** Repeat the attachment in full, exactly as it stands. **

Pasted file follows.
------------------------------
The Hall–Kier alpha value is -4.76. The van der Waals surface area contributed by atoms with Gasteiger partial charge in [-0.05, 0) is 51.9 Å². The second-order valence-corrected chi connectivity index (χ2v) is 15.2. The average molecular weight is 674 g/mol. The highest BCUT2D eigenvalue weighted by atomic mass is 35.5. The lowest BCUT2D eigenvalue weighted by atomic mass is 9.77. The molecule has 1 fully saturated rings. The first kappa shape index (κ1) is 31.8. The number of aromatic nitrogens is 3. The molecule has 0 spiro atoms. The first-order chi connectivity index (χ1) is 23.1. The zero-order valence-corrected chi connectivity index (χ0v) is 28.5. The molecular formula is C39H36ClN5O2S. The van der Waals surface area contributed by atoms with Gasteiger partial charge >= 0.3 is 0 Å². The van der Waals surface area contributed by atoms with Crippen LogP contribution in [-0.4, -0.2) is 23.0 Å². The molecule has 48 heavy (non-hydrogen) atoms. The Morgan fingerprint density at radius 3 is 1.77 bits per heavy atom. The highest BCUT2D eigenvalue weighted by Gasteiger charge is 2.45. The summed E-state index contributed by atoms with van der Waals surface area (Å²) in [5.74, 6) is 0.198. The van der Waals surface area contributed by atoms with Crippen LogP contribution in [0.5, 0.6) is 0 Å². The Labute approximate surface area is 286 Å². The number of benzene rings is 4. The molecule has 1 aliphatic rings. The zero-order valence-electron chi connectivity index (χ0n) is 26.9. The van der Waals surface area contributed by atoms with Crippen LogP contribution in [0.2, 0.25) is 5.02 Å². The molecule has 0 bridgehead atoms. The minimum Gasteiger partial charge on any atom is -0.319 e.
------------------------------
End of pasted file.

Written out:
The Hall–Kier alpha value is -4.76. The van der Waals surface area contributed by atoms with Gasteiger partial charge in [-0.05, 0) is 51.9 Å². The second-order valence-corrected chi connectivity index (χ2v) is 15.2. The average molecular weight is 674 g/mol. The highest BCUT2D eigenvalue weighted by atomic mass is 35.5. The lowest BCUT2D eigenvalue weighted by atomic mass is 9.77. The molecule has 1 fully saturated rings. The first kappa shape index (κ1) is 31.8. The number of aromatic nitrogens is 3. The molecule has 0 spiro atoms. The first-order chi connectivity index (χ1) is 23.1. The zero-order valence-corrected chi connectivity index (χ0v) is 28.5. The molecular formula is C39H36ClN5O2S. The van der Waals surface area contributed by atoms with Gasteiger partial charge >= 0.3 is 0 Å². The van der Waals surface area contributed by atoms with Crippen LogP contribution in [-0.4, -0.2) is 23.0 Å². The molecule has 48 heavy (non-hydrogen) atoms. The Morgan fingerprint density at radius 3 is 1.77 bits per heavy atom. The highest BCUT2D eigenvalue weighted by Gasteiger charge is 2.45. The summed E-state index contributed by atoms with van der Waals surface area (Å²) in [5.74, 6) is 0.198. The van der Waals surface area contributed by atoms with Crippen LogP contribution in [0.5, 0.6) is 0 Å². The Labute approximate surface area is 286 Å². The number of benzene rings is 4. The molecule has 1 aliphatic rings. The zero-order valence-electron chi connectivity index (χ0n) is 26.9. The van der Waals surface area contributed by atoms with Crippen LogP contribution in [0.2, 0.25) is 5.02 Å². The molecule has 0 bridgehead atoms. The minimum Gasteiger partial charge on any atom is -0.319 e.